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Fortnightly Magazine - January 1 1996

Electricity Utility Mergers: The Answer or the Question?

Robert J. Michaels

Differences of opinion make for good horse races and bad jokes about economists, and those who are studying the recent wave of electric utility merger announcements have not let us down. Some of these economists optimistically believe that the mergers act as forces for competition, since they will combine corporate assets and staffs to bolster operating efficiency and market acumen at the merged companies. Other economists, who see transmission as the root of monopoly power, are more pessimistic.

Perspective

Leonard S. Greenberger

One of my first assignments when I was a reporter for this magazine was a story on the flap over the Environmental Protection Agency's 1990 draft report on electromagnetic fields (EMF).

N.C. Tightens Rules on Utility Promotional Programs

Phillip S. Cross

The North Carolina Utilities Commission (NCUC) has adopted a new set of guidelines to help settle disputes between electric and gas utilities over utility-sponsored promotional programs. It also established a rule for evaluating proposed incentive programs, approving a new food-service rate program designed by Duke Power Co. to encourage the installation of electric food preparation equipment in commercial kitchens.

Hurdling Ever Higher: A New Obstacle Course for Mergers at the FERC?

John F. Mandt and Karl R. Moor

For the partners in a utility merger, the celebration must wait. After opening the most delicate of dialogues, and then negotiating the price and closing the deal, the merger partners must yet gain the approval of regulators. The application may lie sealed in its FedEx pouch, safely on its way to Washington.

Marketing & Competing

Richard M. Morrow

As we move toward open energy markets, new players will be competing to offer consumers many of the services utilities offer today. It will no longer be enough to just meet our obligation to serve. We will also need to provide the products and services that customers value, at a level superior to that of the competition, while enhancing value to shareholders.

To retain customers, utilities need to understand the nature of the market. What customer values shape it?

Off Peak

David A. Foli and A. Clay Denton

At the November 1, 1995, meeting of the Natural Gas Roundtable in Washington, DC, a representative of the American Gas Association (A.G.A.) launched a blistering attack against the Energy Information Agency (EIA) for its forecasts of natural gas prices. In essence, A.G.A. complains that EIA's long-term forecasts have proven unreasonably high, softening enthusiam for gas-burning equipment (from turbines to gas water heaters).

As quoted by Gas Daily, A.G.A.'s representative said: "The bottom line is whose numbers are right.

Jurisdictional Gridlock: A Pathway Out of Darkness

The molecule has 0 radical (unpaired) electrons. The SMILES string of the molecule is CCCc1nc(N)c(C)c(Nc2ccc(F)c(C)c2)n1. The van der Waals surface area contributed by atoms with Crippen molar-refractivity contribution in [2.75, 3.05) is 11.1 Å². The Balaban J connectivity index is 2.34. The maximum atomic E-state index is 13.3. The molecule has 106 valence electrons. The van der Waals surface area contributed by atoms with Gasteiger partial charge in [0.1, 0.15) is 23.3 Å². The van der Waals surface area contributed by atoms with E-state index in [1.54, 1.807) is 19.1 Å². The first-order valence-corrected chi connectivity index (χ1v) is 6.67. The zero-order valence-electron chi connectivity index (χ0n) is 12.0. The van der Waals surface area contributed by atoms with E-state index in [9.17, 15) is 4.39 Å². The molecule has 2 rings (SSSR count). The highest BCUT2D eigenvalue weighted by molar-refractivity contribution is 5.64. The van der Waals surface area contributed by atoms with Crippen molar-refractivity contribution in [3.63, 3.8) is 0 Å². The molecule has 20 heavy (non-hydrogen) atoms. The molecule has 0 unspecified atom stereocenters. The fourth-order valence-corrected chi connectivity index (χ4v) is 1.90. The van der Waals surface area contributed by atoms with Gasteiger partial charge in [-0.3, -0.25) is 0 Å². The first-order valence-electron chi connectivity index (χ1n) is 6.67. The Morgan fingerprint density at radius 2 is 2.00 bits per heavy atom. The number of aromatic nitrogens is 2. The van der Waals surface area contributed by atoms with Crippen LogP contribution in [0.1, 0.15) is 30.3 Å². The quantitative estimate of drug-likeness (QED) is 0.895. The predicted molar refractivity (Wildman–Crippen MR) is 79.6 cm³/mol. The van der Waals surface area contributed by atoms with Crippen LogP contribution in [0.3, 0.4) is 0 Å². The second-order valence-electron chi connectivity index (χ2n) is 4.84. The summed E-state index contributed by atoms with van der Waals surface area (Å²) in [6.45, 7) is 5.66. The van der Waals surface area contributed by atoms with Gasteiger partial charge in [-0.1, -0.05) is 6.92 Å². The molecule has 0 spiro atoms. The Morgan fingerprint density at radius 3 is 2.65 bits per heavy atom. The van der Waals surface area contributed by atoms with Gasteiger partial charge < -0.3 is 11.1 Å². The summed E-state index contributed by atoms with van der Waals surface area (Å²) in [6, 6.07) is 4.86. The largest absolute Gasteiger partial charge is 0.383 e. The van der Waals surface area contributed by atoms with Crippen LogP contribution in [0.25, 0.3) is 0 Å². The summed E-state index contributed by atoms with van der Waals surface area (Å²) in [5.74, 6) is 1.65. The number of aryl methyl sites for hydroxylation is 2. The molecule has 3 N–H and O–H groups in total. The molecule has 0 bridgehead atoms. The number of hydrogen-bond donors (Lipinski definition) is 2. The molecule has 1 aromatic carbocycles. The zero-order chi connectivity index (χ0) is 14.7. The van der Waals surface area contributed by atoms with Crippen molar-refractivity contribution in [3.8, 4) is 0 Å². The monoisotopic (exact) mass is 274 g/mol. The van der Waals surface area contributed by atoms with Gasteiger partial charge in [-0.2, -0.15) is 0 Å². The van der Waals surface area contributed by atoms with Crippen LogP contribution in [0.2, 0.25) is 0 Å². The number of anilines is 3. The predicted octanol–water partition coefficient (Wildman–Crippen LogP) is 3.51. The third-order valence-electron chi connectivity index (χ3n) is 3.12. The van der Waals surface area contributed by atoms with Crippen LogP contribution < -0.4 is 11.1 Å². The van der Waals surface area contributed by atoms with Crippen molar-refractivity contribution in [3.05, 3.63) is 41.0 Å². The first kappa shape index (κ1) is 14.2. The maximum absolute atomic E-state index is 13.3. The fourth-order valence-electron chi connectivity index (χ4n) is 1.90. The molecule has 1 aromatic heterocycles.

Craig A. Glazer

Bunker Hill. Gettysburg. Pearl Harbor. Iwo Jima. The Cold War. Each of these famous conflicts resonates in our history books. Despite the end of the Cold War, we may face another battle, this time between the Federal Energy Regulatory Commission (FERC) and the states over jurisdiction.

Rep. Dingell Questions Need for Federal Bill

Lori A. Burkhart

Speaking last fall in New York City, Rep. John D. Dingell (D-MI), the ranking Democratic leader of the House Commerce Committee, questioned the need for federal legislation on electric utility restructuring, and even warned the audience that passage of any federal legislation in the 105th Congress to require electric competition was far from guaranteed.

The occasion for the talk was a conference entitled, "Deregulation (em The Changing Electric Utility Industry (em Opportunities and Risks," sponsored by the financial house of Bear, Stearns & Co.

Electric Transmission: An Overview

Bruce W. Radford

By its Notice of Proposed Rulemaking on wholesale electric competition, commonly called the "Mega-NOPR" (or "Giga-NOPR"), the Federal Energy Regulatory Commission (FERC) has announced big plans for electric transmission.

The FERC would require "functional" unbundling of transmission from generation. The Mega-NOPR requires utilities that own transmission to file tariffs for point-to-point and network transmission services, based on guidelines in pro forma tariffs published by the FERC.

FERC Claims Jurisdiction Over Tiered Pipelines

Lori A. Burkhart

In three similar orders, the Federal Energy Regulatory Commission (FERC) has given itself regulatory authority over linked and integrated intrastate pipelines in certain situations.

The first order finds the Kansas Pipeline (KP) system a single interstate pipeline system subject to the FERC's Natural Gas Act (NGA) jurisdiction, requiring KP to file an application for certificate authorization (Docket No. RP95-212-000).

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